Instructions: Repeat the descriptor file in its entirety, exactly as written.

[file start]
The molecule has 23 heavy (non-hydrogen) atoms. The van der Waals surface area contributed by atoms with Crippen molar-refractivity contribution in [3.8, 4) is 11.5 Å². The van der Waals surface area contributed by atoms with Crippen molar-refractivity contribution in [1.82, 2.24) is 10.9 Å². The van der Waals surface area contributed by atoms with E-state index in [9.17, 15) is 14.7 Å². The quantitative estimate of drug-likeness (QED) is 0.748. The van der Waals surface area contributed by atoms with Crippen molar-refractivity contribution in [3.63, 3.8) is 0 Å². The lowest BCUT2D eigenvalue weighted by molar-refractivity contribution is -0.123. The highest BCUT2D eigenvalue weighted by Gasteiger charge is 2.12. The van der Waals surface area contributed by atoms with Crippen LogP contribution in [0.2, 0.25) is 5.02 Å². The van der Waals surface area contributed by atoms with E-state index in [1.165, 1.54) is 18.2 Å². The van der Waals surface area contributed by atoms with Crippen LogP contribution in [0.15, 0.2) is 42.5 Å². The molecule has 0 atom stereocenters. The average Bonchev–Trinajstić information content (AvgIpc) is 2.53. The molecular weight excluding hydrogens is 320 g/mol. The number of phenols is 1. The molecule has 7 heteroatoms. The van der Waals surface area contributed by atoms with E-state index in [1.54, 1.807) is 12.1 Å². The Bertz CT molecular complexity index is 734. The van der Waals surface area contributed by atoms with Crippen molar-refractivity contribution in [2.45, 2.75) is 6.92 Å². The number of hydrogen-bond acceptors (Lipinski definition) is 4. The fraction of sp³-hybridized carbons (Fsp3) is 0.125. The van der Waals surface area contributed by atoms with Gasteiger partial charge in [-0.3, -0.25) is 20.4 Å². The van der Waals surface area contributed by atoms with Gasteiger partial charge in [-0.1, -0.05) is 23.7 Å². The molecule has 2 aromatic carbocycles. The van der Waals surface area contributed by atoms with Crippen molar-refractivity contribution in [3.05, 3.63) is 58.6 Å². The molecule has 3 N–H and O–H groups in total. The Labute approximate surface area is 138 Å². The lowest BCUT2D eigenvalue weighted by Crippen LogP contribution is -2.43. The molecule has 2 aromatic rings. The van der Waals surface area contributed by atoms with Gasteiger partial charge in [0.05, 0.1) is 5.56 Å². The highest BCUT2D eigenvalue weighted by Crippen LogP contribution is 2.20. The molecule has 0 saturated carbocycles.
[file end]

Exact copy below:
The molecule has 23 heavy (non-hydrogen) atoms. The van der Waals surface area contributed by atoms with Crippen molar-refractivity contribution in [3.8, 4) is 11.5 Å². The van der Waals surface area contributed by atoms with Crippen molar-refractivity contribution in [1.82, 2.24) is 10.9 Å². The van der Waals surface area contributed by atoms with E-state index in [9.17, 15) is 14.7 Å². The quantitative estimate of drug-likeness (QED) is 0.748. The van der Waals surface area contributed by atoms with Crippen molar-refractivity contribution in [3.63, 3.8) is 0 Å². The lowest BCUT2D eigenvalue weighted by molar-refractivity contribution is -0.123. The highest BCUT2D eigenvalue weighted by Gasteiger charge is 2.12. The van der Waals surface area contributed by atoms with Crippen LogP contribution in [0.2, 0.25) is 5.02 Å². The van der Waals surface area contributed by atoms with E-state index in [1.165, 1.54) is 18.2 Å². The van der Waals surface area contributed by atoms with Crippen LogP contribution in [0.15, 0.2) is 42.5 Å². The molecule has 0 atom stereocenters. The average Bonchev–Trinajstić information content (AvgIpc) is 2.53. The molecular weight excluding hydrogens is 320 g/mol. The number of phenols is 1. The molecule has 7 heteroatoms. The van der Waals surface area contributed by atoms with E-state index in [1.54, 1.807) is 12.1 Å². The Bertz CT molecular complexity index is 734. The van der Waals surface area contributed by atoms with Crippen molar-refractivity contribution in [2.45, 2.75) is 6.92 Å². The number of hydrogen-bond acceptors (Lipinski definition) is 4. The fraction of sp³-hybridized carbons (Fsp3) is 0.125. The van der Waals surface area contributed by atoms with Gasteiger partial charge in [-0.3, -0.25) is 20.4 Å². The van der Waals surface area contributed by atoms with Gasteiger partial charge in [-0.1, -0.05) is 23.7 Å². The molecule has 2 aromatic carbocycles. The van der Waals surface area contributed by atoms with Crippen molar-refractivity contribution in [3.05, 3.63) is 58.6 Å². The molecule has 3 N–H and O–H groups in total. The Labute approximate surface area is 138 Å². The lowest BCUT2D eigenvalue weighted by Crippen LogP contribution is -2.43. The molecule has 2 aromatic rings. The van der Waals surface area contributed by atoms with Gasteiger partial charge in [0.05, 0.1) is 5.56 Å². The highest BCUT2D eigenvalue weighted by Crippen LogP contribution is 2.20. The molecule has 0 saturated carbocycles.